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Conference topics range from meshed nets to voice

Nov 19, 20032 mins
Cellular NetworksNetwork Security

* More wireless fallout from NGN conference

The Next-Generation Networks (NGN) conference in Boston early this month was filled with education about wireless networks. I mentioned a couple areas of focus last time, 802.16 standards and public hot spots. Here are a couple of others:

* Mesh network architectures

In addition to the usual banter of thin-vs.-thick Wi-Fi access points and security discussions, the topic of self-organizing wireless meshes was more prevalent than at industry shows of yore. In such networks, access points relay information from one to another, hop by hop; much in the way routers work, only they communicate over the air. As you add users and access points, you add capacity.

“[Mesh networking] could eventually be a threat to the carriers in a ‘power to the people, bottoms up’ fashion,” said NGN conference co-chair Dave Passmore, who is also research director at The Burton Group. In other words, as users adopt little islands of wireless connectivity of their own, in effect, they each build out a piece of the world’s wireless infrastructure.

* Health effects of radio frequency 

Many of you have written to me about this issue: Should we worry about so much radio frequency bouncing around all day long in our homes and offices? It seems that the jury is still out.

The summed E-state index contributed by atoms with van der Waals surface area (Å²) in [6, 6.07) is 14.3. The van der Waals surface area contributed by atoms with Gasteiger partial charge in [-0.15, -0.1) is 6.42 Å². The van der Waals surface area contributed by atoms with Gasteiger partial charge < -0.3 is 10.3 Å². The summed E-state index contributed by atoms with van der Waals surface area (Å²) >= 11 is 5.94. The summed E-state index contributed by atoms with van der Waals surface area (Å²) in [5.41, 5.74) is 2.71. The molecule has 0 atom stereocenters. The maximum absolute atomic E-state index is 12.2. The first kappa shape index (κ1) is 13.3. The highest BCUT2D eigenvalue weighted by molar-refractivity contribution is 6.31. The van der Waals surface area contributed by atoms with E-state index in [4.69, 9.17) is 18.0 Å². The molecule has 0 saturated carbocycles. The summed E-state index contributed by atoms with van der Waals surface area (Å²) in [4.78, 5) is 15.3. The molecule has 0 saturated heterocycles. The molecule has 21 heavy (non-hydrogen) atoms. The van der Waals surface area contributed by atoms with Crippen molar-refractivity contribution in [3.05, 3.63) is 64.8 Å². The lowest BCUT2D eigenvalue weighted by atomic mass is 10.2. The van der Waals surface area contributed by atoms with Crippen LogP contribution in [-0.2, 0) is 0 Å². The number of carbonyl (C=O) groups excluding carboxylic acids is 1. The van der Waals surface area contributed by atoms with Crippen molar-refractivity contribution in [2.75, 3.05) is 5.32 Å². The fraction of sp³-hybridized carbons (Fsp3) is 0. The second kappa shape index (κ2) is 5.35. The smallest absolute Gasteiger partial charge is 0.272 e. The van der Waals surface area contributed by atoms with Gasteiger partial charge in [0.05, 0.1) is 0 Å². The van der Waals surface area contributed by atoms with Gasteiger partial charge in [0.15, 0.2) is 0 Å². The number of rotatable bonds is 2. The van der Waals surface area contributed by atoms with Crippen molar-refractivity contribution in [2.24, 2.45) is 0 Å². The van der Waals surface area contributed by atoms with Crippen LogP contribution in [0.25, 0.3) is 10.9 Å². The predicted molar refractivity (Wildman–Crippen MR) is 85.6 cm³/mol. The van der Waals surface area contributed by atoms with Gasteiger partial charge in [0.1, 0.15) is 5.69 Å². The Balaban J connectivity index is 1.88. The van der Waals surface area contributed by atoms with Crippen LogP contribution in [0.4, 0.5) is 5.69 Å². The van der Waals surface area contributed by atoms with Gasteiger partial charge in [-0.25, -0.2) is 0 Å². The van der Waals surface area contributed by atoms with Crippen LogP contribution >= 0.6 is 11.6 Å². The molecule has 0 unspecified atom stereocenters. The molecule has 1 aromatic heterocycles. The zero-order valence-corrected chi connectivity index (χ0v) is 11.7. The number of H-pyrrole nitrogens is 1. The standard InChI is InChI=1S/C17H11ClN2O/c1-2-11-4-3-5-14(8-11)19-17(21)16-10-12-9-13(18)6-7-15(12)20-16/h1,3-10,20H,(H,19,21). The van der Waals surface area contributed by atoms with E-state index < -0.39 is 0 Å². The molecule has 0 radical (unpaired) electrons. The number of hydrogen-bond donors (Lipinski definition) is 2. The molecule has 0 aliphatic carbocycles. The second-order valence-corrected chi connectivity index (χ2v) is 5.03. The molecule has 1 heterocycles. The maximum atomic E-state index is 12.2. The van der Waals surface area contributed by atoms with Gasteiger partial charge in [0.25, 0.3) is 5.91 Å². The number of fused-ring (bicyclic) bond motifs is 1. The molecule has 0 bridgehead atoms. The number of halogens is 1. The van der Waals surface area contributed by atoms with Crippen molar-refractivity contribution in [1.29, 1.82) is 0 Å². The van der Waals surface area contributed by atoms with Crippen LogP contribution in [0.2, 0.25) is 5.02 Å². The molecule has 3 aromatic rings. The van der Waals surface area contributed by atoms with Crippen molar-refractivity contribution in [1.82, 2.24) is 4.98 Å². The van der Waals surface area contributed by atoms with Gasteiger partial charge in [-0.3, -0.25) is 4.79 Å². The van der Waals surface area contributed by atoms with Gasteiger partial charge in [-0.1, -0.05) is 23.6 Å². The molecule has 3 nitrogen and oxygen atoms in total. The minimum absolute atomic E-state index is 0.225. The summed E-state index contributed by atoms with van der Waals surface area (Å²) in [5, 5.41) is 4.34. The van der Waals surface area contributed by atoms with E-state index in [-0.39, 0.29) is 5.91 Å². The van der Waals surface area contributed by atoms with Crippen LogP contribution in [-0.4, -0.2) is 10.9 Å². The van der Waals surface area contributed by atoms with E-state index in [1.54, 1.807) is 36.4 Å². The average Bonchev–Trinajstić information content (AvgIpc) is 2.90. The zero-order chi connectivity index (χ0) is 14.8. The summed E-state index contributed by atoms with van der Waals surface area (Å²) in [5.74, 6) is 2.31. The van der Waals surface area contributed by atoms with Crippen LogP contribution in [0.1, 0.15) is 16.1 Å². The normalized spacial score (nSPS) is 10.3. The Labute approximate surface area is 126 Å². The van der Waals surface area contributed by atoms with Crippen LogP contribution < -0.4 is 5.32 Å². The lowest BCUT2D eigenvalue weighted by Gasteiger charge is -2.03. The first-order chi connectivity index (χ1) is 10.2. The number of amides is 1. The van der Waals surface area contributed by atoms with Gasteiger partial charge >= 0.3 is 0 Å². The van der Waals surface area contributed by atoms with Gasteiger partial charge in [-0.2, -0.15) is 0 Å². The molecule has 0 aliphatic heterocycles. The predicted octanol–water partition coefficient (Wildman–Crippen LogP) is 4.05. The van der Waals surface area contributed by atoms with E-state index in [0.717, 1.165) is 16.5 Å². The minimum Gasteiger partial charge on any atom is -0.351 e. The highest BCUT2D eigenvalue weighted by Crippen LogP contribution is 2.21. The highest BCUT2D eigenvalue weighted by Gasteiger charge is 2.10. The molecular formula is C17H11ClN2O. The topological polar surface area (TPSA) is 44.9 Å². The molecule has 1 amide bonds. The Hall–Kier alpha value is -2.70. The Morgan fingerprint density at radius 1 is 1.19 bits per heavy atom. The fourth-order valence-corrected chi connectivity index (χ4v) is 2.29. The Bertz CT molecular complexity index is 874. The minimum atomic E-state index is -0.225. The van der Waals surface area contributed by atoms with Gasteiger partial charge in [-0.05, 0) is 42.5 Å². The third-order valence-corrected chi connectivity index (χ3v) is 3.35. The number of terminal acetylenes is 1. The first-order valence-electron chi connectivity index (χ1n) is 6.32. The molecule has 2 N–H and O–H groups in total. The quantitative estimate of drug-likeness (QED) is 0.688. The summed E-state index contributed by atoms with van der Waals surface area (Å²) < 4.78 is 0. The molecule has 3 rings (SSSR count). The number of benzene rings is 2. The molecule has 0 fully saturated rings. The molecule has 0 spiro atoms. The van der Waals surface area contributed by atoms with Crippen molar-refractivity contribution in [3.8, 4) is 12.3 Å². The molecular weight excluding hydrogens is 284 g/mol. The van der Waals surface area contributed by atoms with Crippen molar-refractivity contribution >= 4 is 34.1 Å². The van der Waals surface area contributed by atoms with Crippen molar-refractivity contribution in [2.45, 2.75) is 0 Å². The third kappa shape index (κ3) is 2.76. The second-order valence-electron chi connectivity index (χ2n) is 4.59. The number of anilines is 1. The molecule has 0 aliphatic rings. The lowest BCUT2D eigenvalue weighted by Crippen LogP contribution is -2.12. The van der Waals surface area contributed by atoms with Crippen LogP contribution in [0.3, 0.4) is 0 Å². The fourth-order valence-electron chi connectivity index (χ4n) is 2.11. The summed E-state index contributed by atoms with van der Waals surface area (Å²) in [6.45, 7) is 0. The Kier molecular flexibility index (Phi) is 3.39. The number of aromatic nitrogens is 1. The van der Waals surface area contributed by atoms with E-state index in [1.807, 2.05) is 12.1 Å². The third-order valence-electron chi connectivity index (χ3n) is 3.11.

Michael Gallagher, acting assistant for communications and information and administrator at the National Telecommunications and Information Administration (NTIA), the federal agency that serves as the president’s principal adviser on telecom issues and authorizes spectrum use by federal agencies, said he is “not aware of any federal study of the effects of RF. No one has brought that concern up.”

Sean Maloney, executive vice president and general manager in Intel’s Communications Group, said there is “no evidence of health issues with Wi-Fi and WiMAX networks, but the industry needs to do long-term research.”

To find some information on some of the research that is underway in this area, visit

* Voice over IP over Wi-Fi

Lowenstein and Passmore agreed that combination Wi-Fi/mobile WAN phones should be available sometime next year. (Motorola has already announced one.) But several representatives on a voice-over-WLAN panel agreed that there are still several outstanding VoIP infrastructure issues – in terms of internetwork roaming, end-to-end service quality and security – to be solved. We’ll take a closer look at those in a future newsletter.